PAGOD KA NA. (YOU’RE ALREADY TIRED)

But . . . The Word of God says that THE ONLY WAY TO HEAL A BROKEN HEART IS TO FORGIVE.

To forgive is tiresome.

But Jesus didn’t tell us to stop forgiving.

In fact, He taught us the more we are hurt, the more we need to forgive.

That’s why if you’re already tired and hurting: COME TO JESUS.

Rest your heart.

Jesus understands it takes effort to love and it takes effort to forgive. But that is the only way you can heal.

“Come to me, all you who are weary and burdened, and I will give you rest.”

-Matthew 11:28

The good news is, Lord didn’t just give you rest but He also heal you. He will give you his yoke . . . He wants you to: TO CONTINUE FORGIVING.

You who are tired and hurt, when you got an opportunity to go to the foot of Jesus and worship, YOU GRAB IT!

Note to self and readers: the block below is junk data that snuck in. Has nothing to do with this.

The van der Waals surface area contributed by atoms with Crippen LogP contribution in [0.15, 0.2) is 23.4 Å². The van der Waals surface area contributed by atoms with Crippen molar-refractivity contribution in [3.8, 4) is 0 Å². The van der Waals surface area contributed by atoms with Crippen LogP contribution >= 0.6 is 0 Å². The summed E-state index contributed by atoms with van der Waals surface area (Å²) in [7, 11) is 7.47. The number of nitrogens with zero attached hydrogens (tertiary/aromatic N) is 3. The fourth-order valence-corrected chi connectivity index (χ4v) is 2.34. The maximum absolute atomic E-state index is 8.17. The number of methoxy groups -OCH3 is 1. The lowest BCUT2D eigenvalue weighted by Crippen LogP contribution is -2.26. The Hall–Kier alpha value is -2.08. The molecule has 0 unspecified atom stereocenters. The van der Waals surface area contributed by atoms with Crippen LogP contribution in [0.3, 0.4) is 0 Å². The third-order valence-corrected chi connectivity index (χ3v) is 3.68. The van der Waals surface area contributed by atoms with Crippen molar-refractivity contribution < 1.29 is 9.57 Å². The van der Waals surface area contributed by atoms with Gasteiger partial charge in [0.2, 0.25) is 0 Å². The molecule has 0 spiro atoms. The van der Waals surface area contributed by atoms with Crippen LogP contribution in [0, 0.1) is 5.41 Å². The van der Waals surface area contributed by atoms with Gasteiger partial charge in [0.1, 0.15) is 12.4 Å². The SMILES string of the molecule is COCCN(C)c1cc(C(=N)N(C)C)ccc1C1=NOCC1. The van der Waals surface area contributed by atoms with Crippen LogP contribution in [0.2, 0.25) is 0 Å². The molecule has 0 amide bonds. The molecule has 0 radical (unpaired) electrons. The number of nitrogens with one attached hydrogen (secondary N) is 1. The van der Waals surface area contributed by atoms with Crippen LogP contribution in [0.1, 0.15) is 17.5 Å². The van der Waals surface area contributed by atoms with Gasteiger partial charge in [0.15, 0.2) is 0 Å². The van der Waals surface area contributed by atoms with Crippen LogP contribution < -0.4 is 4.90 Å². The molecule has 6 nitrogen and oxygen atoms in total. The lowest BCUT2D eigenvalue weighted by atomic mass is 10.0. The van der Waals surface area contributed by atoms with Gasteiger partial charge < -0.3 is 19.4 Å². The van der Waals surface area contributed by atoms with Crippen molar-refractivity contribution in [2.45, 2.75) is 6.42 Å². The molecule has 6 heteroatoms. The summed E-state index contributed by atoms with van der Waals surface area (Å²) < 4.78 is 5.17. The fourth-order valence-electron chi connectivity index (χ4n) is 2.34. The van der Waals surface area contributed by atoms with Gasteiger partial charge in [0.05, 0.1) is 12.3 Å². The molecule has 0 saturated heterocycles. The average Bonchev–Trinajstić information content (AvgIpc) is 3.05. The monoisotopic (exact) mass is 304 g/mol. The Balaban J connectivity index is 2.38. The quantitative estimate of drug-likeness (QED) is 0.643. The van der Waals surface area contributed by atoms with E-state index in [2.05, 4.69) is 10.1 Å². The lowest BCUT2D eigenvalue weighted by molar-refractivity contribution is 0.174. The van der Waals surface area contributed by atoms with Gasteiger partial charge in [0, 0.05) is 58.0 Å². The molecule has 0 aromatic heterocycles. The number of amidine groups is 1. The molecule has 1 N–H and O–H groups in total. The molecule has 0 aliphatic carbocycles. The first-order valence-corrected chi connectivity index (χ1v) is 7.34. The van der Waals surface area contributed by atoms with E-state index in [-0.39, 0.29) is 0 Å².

So, whatever that’s weighing you down right now, surrender it to God. He can heal your deep wounds.

Take the first step: acceptance.

Acceptance is the first step to healing, then forgive.

Let go of the pride that’s stealing your joy.

Let go of the offense that’s robbing your peace.

Let go of the memories that’s keeping stuck.

Healing is a process. No rush. Take your time to heal but please, this time do it with God.

Forgiveness means that you extend grace—undeserved favor—like how God extends undeserved favor to you. If you choose to hold on to bitterness, no one suffers but you. You lose your peace, then possibly your health. It is just not worth it. God says to you, “Let go. Forgive them their debts, just as I have forgiven you yours.”